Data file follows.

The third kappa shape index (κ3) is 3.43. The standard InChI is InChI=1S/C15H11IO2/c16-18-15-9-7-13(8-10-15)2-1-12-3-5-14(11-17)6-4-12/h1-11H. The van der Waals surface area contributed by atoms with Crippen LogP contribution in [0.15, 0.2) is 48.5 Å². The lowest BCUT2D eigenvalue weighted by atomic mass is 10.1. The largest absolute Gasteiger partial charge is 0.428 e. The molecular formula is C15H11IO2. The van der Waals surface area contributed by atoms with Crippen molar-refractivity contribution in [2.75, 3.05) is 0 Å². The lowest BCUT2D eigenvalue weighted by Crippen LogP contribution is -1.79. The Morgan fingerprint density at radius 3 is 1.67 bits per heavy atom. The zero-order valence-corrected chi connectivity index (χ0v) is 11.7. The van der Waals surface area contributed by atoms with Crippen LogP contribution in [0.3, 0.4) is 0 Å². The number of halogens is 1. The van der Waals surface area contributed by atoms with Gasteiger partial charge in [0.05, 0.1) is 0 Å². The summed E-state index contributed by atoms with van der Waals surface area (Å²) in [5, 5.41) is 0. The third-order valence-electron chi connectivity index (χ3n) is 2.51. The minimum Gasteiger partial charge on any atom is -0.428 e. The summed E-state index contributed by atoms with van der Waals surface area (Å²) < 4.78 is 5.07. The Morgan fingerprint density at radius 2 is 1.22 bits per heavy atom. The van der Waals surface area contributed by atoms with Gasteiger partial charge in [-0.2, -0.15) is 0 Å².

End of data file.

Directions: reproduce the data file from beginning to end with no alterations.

The third kappa shape index (κ3) is 3.43. The standard InChI is InChI=1S/C15H11IO2/c16-18-15-9-7-13(8-10-15)2-1-12-3-5-14(11-17)6-4-12/h1-11H. The van der Waals surface area contributed by atoms with Crippen LogP contribution in [0.15, 0.2) is 48.5 Å². The lowest BCUT2D eigenvalue weighted by atomic mass is 10.1. The largest absolute Gasteiger partial charge is 0.428 e. The molecular formula is C15H11IO2. The van der Waals surface area contributed by atoms with Crippen molar-refractivity contribution in [2.75, 3.05) is 0 Å². The lowest BCUT2D eigenvalue weighted by Crippen LogP contribution is -1.79. The Morgan fingerprint density at radius 3 is 1.67 bits per heavy atom. The zero-order valence-corrected chi connectivity index (χ0v) is 11.7. The van der Waals surface area contributed by atoms with Crippen LogP contribution in [0.3, 0.4) is 0 Å². The number of halogens is 1. The van der Waals surface area contributed by atoms with Gasteiger partial charge in [0.05, 0.1) is 0 Å². The summed E-state index contributed by atoms with van der Waals surface area (Å²) in [5, 5.41) is 0. The third-order valence-electron chi connectivity index (χ3n) is 2.51. The minimum Gasteiger partial charge on any atom is -0.428 e. The summed E-state index contributed by atoms with van der Waals surface area (Å²) < 4.78 is 5.07. The Morgan fingerprint density at radius 2 is 1.22 bits per heavy atom. The van der Waals surface area contributed by atoms with Gasteiger partial charge in [-0.2, -0.15) is 0 Å².